By Maryam Almahdi
It has been no surprise to see that since the fall of the Taliban Regime about two decades ago, the country Afghanistan’s women have had trouble leading themselves back into the public. Given that Afghanistan is an extremely conservative country, with an Islamic Republic government, many women around Afghanistan have undergone shame and beatings for using their names in public; it may sound like a ludicrous thing to think about in our society, but “shame” and “dishonour” is the reality of Afghan women who choose to use their names in public.
It is customary to address a woman by her role in the household, rather than her own name, and from their date of birth to the day they die, most women’s names don’t even show up on any important dates or documents with them involved, like wedding invitations, prescriptions, and even death certificates. Laleh Osmany, an Afghan women’s activist, started the campaign #WhereIsMyName about three years ago, saying she was done with women being denied “basic rights.”
Her campaign was met with backlash from conservative members of the Afghani government, men, and even women. One woman says: "When someone asks me to tell them my name, I have to think about the honour of my brother, my father and my fiancé, I want to be referred to as the daughter of my father, the sister of my brother, And in the future, I want to be referred to as the wife of my husband, then the mother of my son.” It is a sad idea to think about how many women think of themselves as only the property of the men in their lives. But, with this campaign, Osmany has brought out so many voices of the women who go unseen and unheard in Afghani society, providing them with a safe space to share their stories under the hashtag #WhereIsMyName on social media sites.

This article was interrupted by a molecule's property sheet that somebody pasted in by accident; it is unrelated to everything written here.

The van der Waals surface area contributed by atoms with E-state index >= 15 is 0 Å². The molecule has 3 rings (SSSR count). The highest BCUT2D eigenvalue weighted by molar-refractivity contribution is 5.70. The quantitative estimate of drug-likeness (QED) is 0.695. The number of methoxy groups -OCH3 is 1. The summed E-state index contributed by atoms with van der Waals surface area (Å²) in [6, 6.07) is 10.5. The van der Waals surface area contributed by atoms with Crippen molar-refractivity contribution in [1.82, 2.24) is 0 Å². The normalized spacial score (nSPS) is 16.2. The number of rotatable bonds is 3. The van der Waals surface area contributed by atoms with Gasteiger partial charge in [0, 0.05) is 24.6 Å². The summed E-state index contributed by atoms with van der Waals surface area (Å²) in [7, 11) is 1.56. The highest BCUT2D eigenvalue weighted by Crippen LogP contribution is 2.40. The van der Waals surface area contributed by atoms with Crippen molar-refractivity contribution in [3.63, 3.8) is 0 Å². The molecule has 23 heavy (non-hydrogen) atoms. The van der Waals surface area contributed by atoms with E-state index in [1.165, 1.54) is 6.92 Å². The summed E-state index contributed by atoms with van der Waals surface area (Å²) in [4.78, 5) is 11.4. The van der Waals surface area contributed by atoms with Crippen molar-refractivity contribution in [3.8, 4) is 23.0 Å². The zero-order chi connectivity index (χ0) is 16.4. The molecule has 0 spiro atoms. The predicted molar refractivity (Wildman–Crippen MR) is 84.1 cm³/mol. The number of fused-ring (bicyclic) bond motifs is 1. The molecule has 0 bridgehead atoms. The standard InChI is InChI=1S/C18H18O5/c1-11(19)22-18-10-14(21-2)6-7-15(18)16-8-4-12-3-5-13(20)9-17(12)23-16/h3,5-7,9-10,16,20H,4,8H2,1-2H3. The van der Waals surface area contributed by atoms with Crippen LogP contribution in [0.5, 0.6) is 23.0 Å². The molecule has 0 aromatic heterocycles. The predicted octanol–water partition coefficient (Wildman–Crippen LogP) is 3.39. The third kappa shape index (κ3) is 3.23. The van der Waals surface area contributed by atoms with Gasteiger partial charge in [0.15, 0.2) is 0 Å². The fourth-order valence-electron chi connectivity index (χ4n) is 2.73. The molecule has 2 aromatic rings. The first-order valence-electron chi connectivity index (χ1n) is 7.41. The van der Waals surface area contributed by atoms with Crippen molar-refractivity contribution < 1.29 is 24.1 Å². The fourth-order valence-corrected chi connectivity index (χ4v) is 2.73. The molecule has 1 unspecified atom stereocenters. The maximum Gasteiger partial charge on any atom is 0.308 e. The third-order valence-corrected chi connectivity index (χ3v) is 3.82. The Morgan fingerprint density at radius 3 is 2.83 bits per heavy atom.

This campaign has also garnered the attention of many Afghani celebrities, who shout their words of support. the singer/music producer Farhad Darya says: "When we refer to women by their roles, their original and real identity gets lost, When men deny women's identities, over time women themselves begin to censor their own identity.” So far, the movement has accumulated some small victories, one of them being that Afghan citizens will now have their mother and father’s name printed on their ID’s. Although this may not seem like a big deal, it has done some justice to the women who live in this extremely patriarchal society; Fawzia Koofi, a women’s rights activist says: "The matter of including a woman's name on the national ID card in Afghanistan is not a matter of women's rights - it's a legal right, a human right, any individual who exists in this world has to have an identity." This may be small in the eyes of the world, but it is a big step towards equality and women’s rights not only in Afghanistan, but in other developing countries as well.